If you’re willing to spend a little bit more, you can find some good equipment in the back of a couple of Lincoln’s record stores, Lincoln Vintage Vinyl (see note below) or Backtrack Records, located on north Cotner Boulevard.

As a bonus, the equipment you’ll find there will be great quality, and the customer service will be better than you’ll find at a thrift store.

And while you’re there, you can start or add to your music collection.

Another Nebraska shop I’d highly recommend would be Electron Addict in Papillion off of South 84th Street.

Electron Addict has a great selection for beginners or for those of us trying to upgrade what we’ve already got.

The owner, Lee Lipman, is very helpful and friendly and can put together a system that’ll get you hooked.

Yet another option would be to check Craigslist.  Like thrift stores, that’s really hit or miss, but sometimes you can find some really good buys, especially if you’re a little patient.

In fact, the stereo in the picture that goes with this story is currently available on Craigslist in Lincoln for $175, and you could probably get it for a lot less if you or a friend knows how to haggle.

Garage and estate sales can be a fun way to go, too, and you may find a lot of other things you can’t live without while you’re at it.

Ebay is yet another possibility, but a person really has to know what he or she is looking for.  Right now on Ebay, there are over 10,000 listings for “turntable” in vintage electronics.  Where does a person begin?  That’s an excellent question.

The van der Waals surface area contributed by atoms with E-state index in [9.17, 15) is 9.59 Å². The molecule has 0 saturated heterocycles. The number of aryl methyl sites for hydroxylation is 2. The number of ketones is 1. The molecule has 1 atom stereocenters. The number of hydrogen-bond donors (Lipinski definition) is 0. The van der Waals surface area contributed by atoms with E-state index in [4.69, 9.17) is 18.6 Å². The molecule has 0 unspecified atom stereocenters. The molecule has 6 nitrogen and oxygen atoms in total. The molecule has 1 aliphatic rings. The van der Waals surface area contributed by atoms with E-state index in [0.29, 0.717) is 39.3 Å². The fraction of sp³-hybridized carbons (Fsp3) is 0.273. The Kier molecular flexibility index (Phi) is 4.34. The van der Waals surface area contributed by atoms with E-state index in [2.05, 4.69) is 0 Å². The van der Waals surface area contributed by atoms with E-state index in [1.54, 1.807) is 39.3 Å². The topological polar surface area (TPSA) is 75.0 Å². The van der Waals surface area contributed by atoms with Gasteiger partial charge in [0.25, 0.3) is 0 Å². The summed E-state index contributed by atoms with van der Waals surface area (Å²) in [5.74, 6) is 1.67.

I’m sure there are some good buys, but there’s a lot to wade through and a lot of competition, so it’s not recommended unless you’re going after something really specific.

But once you’ve got your components, hooking them up is only slightly more difficult than changing a light bulb.

To hook up a stereo, use RCA cables to connect the CD player and turntable to the receiver (red goes to red and white goes to white), connect the ground wire from the turntable to the back of the receiver, connect the speakers (positive goes to positive and negative goes to negative), and plug it in.

Then sit back and enjoy.

And if you’d like to get even better, there are a million and one ways to do so, and they aren’t all expensive, either.

If this sounds like a fun project and you’d like to talk about it more or ask some questions, just drop me a line.  I’d be happy to chat about it.

Until then, have fun.

Note: Lincoln Vintage Vinyl, located in the Meadowlane Shopping Center at 70th and Vine, opened today and is a welcome addition to Lincoln’s collection of record stores.

The owner, Chad Breasseale, is off on the right foot; he bought a huge collection that once belonged to Jeff Loos (the previous owner of Backtrack Records), and his store if full of great stuff at reasonable prices.

In my visit this afternoon, I pulled out a great Muddy Waters collection I’ve been haunting eBay for, Iron Maiden’s Killers and Cinderella’s Long Cold Winter, and there are many others I will be going back for.  I’m already looking forward to the return.